All of Georgia's electronic voting machines are being replaced with a new voting system before the March 24 presidential primary.
Georgia was the first state in the nation to switch to all electronic voting machines in 2002.
The new voting system uses touchscreens, printed-out paper ballots and ballot scanners. Here’s how they work.
Voters check in at their precincts with an iPad that scans their driver’s license or another form of photo ID. Then voters can use their fingers to sign in on the screen.
A 21.5-inch touchscreen displays candidates and referendums. Voters make their choices on the touchscreen, called a ballot marking device, which includes accessibility options such as enlarged text and headphones.
3. Review choices
Voters can choose to review the candidates they selected on the screen or print out their ballot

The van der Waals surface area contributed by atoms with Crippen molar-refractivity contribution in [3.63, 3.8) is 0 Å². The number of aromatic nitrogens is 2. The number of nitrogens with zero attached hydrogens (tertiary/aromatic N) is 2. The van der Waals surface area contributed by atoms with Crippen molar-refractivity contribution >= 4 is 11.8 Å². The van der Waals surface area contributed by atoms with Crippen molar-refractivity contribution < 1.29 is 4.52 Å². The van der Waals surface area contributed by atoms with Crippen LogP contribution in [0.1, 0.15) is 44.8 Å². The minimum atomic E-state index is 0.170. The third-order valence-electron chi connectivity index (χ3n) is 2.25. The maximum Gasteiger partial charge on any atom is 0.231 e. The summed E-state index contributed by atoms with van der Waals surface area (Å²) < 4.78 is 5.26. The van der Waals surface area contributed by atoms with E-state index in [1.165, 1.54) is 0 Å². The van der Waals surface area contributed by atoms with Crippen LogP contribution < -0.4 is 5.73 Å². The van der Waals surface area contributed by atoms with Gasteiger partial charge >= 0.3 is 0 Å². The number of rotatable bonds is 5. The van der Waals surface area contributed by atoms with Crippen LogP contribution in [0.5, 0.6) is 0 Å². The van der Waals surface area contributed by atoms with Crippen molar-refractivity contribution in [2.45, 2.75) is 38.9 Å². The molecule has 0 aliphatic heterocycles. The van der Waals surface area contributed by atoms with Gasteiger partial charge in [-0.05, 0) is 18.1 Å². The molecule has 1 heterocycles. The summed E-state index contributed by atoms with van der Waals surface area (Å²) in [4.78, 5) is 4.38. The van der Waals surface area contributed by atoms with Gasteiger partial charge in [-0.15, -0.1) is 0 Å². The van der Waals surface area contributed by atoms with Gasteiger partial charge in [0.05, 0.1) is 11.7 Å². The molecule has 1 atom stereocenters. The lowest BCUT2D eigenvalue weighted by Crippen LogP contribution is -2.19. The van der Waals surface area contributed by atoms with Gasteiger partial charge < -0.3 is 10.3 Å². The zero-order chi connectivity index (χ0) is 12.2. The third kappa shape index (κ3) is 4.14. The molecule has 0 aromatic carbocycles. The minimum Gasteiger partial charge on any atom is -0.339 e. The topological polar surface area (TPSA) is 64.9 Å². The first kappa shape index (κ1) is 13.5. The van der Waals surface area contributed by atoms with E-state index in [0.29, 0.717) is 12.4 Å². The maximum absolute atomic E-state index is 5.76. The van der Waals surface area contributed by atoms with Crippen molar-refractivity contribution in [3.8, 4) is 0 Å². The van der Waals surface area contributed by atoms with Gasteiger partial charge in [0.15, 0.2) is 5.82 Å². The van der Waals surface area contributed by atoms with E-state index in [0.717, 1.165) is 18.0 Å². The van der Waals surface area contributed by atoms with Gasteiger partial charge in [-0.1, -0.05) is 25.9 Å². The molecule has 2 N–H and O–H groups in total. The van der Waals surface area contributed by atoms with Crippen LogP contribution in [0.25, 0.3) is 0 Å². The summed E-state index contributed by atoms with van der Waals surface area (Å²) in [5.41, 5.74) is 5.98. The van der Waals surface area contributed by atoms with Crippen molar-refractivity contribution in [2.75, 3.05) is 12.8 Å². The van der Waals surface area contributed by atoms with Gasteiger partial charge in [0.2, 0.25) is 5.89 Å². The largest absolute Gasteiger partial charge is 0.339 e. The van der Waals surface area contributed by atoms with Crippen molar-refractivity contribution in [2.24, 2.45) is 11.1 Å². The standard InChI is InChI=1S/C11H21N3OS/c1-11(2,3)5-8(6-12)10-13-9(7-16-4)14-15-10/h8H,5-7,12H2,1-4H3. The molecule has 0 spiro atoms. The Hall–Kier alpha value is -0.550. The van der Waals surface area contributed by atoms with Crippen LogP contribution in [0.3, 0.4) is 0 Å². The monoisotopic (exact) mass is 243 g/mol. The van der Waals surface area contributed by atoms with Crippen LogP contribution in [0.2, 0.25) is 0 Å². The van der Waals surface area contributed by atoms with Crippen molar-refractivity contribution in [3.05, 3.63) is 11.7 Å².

4. Print ballot
Next to the touchscreen, a printer produces a paper ballot.
5. Check printed ballot
The ballot includes a text listing of voters’ choices along with a bar code that can be read by an optical scanning machine. Voters can review their choices and request a new ballot if needed.
The ballot is inserted into the scanner for vote tabulation. Ballots will be accepted whether they're face-up or face-down, forward or backward. The scanner is position on top of a black ballot box that can later be unlocked for recounts or audits.
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